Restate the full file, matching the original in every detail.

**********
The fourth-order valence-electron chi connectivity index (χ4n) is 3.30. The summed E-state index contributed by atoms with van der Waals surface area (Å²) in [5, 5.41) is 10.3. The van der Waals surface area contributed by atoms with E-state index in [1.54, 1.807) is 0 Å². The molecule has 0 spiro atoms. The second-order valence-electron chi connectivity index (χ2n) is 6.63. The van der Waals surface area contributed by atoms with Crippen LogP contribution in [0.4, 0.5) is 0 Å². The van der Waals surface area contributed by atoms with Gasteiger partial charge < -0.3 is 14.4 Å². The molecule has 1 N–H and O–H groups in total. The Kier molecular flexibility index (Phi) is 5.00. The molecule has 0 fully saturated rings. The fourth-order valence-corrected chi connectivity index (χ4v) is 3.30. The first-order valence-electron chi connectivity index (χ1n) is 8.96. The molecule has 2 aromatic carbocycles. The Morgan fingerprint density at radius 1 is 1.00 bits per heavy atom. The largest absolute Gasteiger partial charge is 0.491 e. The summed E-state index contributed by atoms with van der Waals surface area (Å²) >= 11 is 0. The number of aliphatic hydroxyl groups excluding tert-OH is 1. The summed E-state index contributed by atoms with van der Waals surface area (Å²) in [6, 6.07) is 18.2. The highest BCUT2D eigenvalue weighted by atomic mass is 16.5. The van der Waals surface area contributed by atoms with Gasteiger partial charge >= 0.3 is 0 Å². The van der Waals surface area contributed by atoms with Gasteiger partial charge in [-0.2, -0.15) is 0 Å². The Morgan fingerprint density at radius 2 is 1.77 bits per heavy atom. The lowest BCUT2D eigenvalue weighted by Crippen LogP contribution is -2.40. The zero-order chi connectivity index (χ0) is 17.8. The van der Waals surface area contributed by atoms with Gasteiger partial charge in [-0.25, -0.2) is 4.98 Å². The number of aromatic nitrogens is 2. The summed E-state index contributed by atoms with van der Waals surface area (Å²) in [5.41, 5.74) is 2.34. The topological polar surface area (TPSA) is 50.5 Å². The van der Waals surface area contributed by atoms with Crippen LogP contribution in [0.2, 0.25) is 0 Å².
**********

The fourth-order valence-electron chi connectivity index (χ4n) is 3.30. The summed E-state index contributed by atoms with van der Waals surface area (Å²) in [5, 5.41) is 10.3. The van der Waals surface area contributed by atoms with E-state index in [1.54, 1.807) is 0 Å². The molecule has 0 spiro atoms. The second-order valence-electron chi connectivity index (χ2n) is 6.63. The van der Waals surface area contributed by atoms with Crippen LogP contribution in [0.4, 0.5) is 0 Å². The van der Waals surface area contributed by atoms with Gasteiger partial charge < -0.3 is 14.4 Å². The molecule has 1 N–H and O–H groups in total. The Kier molecular flexibility index (Phi) is 5.00. The molecule has 0 fully saturated rings. The fourth-order valence-corrected chi connectivity index (χ4v) is 3.30. The first-order valence-electron chi connectivity index (χ1n) is 8.96. The molecule has 2 aromatic carbocycles. The Morgan fingerprint density at radius 1 is 1.00 bits per heavy atom. The largest absolute Gasteiger partial charge is 0.491 e. The summed E-state index contributed by atoms with van der Waals surface area (Å²) >= 11 is 0. The number of aliphatic hydroxyl groups excluding tert-OH is 1. The summed E-state index contributed by atoms with van der Waals surface area (Å²) in [6, 6.07) is 18.2. The highest BCUT2D eigenvalue weighted by atomic mass is 16.5. The van der Waals surface area contributed by atoms with Gasteiger partial charge >= 0.3 is 0 Å². The van der Waals surface area contributed by atoms with Gasteiger partial charge in [-0.2, -0.15) is 0 Å². The Morgan fingerprint density at radius 2 is 1.77 bits per heavy atom. The lowest BCUT2D eigenvalue weighted by Crippen LogP contribution is -2.40. The zero-order chi connectivity index (χ0) is 17.8. The van der Waals surface area contributed by atoms with Gasteiger partial charge in [-0.25, -0.2) is 4.98 Å². The number of aromatic nitrogens is 2. The summed E-state index contributed by atoms with van der Waals surface area (Å²) in [5.41, 5.74) is 2.34. The topological polar surface area (TPSA) is 50.5 Å². The van der Waals surface area contributed by atoms with Crippen LogP contribution in [0.2, 0.25) is 0 Å².